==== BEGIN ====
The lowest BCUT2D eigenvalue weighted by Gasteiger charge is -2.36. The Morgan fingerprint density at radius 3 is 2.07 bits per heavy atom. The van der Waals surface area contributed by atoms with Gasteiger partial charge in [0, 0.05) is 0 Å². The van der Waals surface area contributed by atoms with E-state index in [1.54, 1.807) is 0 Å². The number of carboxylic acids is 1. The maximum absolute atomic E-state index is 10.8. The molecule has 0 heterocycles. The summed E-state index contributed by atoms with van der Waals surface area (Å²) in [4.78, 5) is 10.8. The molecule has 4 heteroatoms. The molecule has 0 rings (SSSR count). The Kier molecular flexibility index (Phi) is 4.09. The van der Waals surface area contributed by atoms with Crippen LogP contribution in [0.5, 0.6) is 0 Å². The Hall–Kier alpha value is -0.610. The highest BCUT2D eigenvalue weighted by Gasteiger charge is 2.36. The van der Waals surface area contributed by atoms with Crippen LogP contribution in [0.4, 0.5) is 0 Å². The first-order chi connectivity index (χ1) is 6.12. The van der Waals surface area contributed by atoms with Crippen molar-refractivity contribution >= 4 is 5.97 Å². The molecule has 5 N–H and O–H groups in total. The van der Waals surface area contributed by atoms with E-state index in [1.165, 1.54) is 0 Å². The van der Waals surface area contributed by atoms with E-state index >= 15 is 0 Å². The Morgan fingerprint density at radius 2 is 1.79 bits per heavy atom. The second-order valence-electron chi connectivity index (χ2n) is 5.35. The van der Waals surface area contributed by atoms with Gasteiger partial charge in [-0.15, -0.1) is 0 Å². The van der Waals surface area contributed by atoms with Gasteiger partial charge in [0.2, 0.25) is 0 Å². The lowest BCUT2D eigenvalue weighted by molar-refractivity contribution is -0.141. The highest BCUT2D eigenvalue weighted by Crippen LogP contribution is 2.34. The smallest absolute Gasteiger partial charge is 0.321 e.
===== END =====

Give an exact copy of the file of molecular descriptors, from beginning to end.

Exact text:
The lowest BCUT2D eigenvalue weighted by Gasteiger charge is -2.36. The Morgan fingerprint density at radius 3 is 2.07 bits per heavy atom. The van der Waals surface area contributed by atoms with Gasteiger partial charge in [0, 0.05) is 0 Å². The van der Waals surface area contributed by atoms with E-state index in [1.54, 1.807) is 0 Å². The number of carboxylic acids is 1. The maximum absolute atomic E-state index is 10.8. The molecule has 0 heterocycles. The summed E-state index contributed by atoms with van der Waals surface area (Å²) in [4.78, 5) is 10.8. The molecule has 4 heteroatoms. The molecule has 0 rings (SSSR count). The Kier molecular flexibility index (Phi) is 4.09. The van der Waals surface area contributed by atoms with Crippen LogP contribution in [0.5, 0.6) is 0 Å². The Hall–Kier alpha value is -0.610. The highest BCUT2D eigenvalue weighted by Gasteiger charge is 2.36. The van der Waals surface area contributed by atoms with Crippen LogP contribution in [0.4, 0.5) is 0 Å². The first-order chi connectivity index (χ1) is 6.12. The van der Waals surface area contributed by atoms with Crippen molar-refractivity contribution >= 4 is 5.97 Å². The molecule has 5 N–H and O–H groups in total. The van der Waals surface area contributed by atoms with E-state index in [1.165, 1.54) is 0 Å². The van der Waals surface area contributed by atoms with E-state index >= 15 is 0 Å². The Morgan fingerprint density at radius 2 is 1.79 bits per heavy atom. The second-order valence-electron chi connectivity index (χ2n) is 5.35. The van der Waals surface area contributed by atoms with Gasteiger partial charge in [-0.15, -0.1) is 0 Å². The van der Waals surface area contributed by atoms with Gasteiger partial charge in [0.2, 0.25) is 0 Å². The lowest BCUT2D eigenvalue weighted by molar-refractivity contribution is -0.141. The highest BCUT2D eigenvalue weighted by Crippen LogP contribution is 2.34. The smallest absolute Gasteiger partial charge is 0.321 e.